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Legislature: Double-overtime nearly over; no budget agreement yet

The State Legislature is in its second special session and so far no agreements have been reached on the operating and capital budgets nor on the comprehensive transportation funding package.

This special session is slated to end by June 30 but the more important deadline is July 1 – that’s when the new fiscal year begins and without a budget the state government may have to start shutting down some of its operations. Gov. Inslee has asked the departments to start drawing up plans. 

It is important to note that state transportation projects as well as the State Patrol and ferries would not be impacted by a shutdown because they are not funded by the operating budget but rather by the separate transportation budget. The Legislature passed and the Governor signed the “current law” 2015-20117 transportation budget (but not the transportation-funding package for new projects).

Here’s where we are:

Operating budget  The most recent public offer from the Democrat-controlled House called for $38.4 billion in two-year spending from the state’s main budget while the Republican-controlled Senate offered $37.7 billion. There were announcements that the negotiators had agreed to an overall spending amount – the precursor to figuring out individual line items and how to pay for it all – but then retractions. So they haven’t agreed to an overall number but it appears they are getting closer. The tougher sticking point seems to be the House Democrat leadership’s insistence on a capital gains tax which the Senate considers a non-starter. Notably both the Senate and House make significant increases for K-12 education as required by the State Supreme Court’s McCleary decision.

Over the last couple of weeks Gov. Inslee has been hosting negotiation sessions at the Governor’s mansion but recently the rumor mill has quieted and the Governor said “the less said about budget negotiations the better.” This “cone of silence” seems like an indication of progress… for the moment no one is throwing political bombs across the aisle which could mean a deal is near.

Capital budget   Not to be lost amid the controversies of the operating budget is the capital budget. The House-passed version would appropriate $3.77 billion while the Senate-passed version would appropriate $3.62 billion. The Senate also passed a related bill (SB 6080) that would appropriate $280 million in bonds for school construction related to class-size reduction. So overall the Senate is proposing slightly more for capital projects but unlike the House it would swipe additional funds out of the Public Works Trust Fund. There are a few other areas of disagreement and no guarantees that it will be finalized soon.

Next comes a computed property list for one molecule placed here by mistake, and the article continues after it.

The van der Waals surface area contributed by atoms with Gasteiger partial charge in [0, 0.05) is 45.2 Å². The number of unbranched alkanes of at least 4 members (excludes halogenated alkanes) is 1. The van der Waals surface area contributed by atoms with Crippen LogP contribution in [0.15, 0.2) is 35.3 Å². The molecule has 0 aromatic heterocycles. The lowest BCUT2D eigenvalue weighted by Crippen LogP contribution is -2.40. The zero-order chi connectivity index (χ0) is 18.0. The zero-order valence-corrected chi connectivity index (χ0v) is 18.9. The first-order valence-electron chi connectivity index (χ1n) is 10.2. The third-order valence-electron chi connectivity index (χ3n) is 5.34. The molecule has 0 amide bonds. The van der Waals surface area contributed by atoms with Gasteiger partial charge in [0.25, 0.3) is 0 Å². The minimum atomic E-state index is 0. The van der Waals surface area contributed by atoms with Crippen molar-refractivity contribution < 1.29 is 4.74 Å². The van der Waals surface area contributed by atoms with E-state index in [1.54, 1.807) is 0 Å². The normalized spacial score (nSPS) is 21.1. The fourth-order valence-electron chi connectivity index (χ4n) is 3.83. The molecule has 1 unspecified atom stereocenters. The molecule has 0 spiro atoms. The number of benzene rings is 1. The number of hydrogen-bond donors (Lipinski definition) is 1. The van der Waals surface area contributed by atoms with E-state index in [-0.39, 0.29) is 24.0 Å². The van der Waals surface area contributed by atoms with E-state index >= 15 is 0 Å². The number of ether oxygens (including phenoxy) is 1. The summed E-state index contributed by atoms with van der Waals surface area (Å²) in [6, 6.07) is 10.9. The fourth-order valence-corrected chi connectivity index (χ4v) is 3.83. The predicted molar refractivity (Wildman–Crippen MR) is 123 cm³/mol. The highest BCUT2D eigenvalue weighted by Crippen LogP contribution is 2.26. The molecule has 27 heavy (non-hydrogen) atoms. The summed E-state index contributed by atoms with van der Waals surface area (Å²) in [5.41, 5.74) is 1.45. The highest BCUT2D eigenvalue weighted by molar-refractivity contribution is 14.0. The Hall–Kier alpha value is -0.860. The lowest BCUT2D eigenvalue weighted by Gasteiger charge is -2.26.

Transportation package  The Governor signed the “current law” transportation budget which basically keeps existing projects going. But the $14-billion transportation package funded largely by an 11.7-cent gas-tax increase has yet to pass both houses. The Senate passed its version several weeks ago and a House version passed the Transportation Committee but not the full House.

Negotiations are ongoing and rumor has it that headway is being made on two major sticking points: whether to eliminate the sales tax on transportation projects and the Governor’s low carbon-fuel standard proposal. Of course the list of projects evolves during the negotiation process but it appears the gas-tax increase itself is not a stumbling block. Regarding Sound Transit the Senate bill granted it authority to go to the ballot with a $12 billion request for “ST3” and the House wants to give it authority for $15 billion (as Sound Transit requested). It appears this issue is being resolved.

It’s important to note that House leadership has said that a vote on the transportation package won’t happen until after an operating budget is passed. AGC is working to make sure that once an operating budget is passed Legislators don’t hurry home and “conveniently forget” to take up the transportation package! If you haven’t yet remind your legislator by sending them an email via AGC’s Action-Alert system.

For more information contact AGC Chief Lobbyist Jerry VanderWood 360.352.5000.

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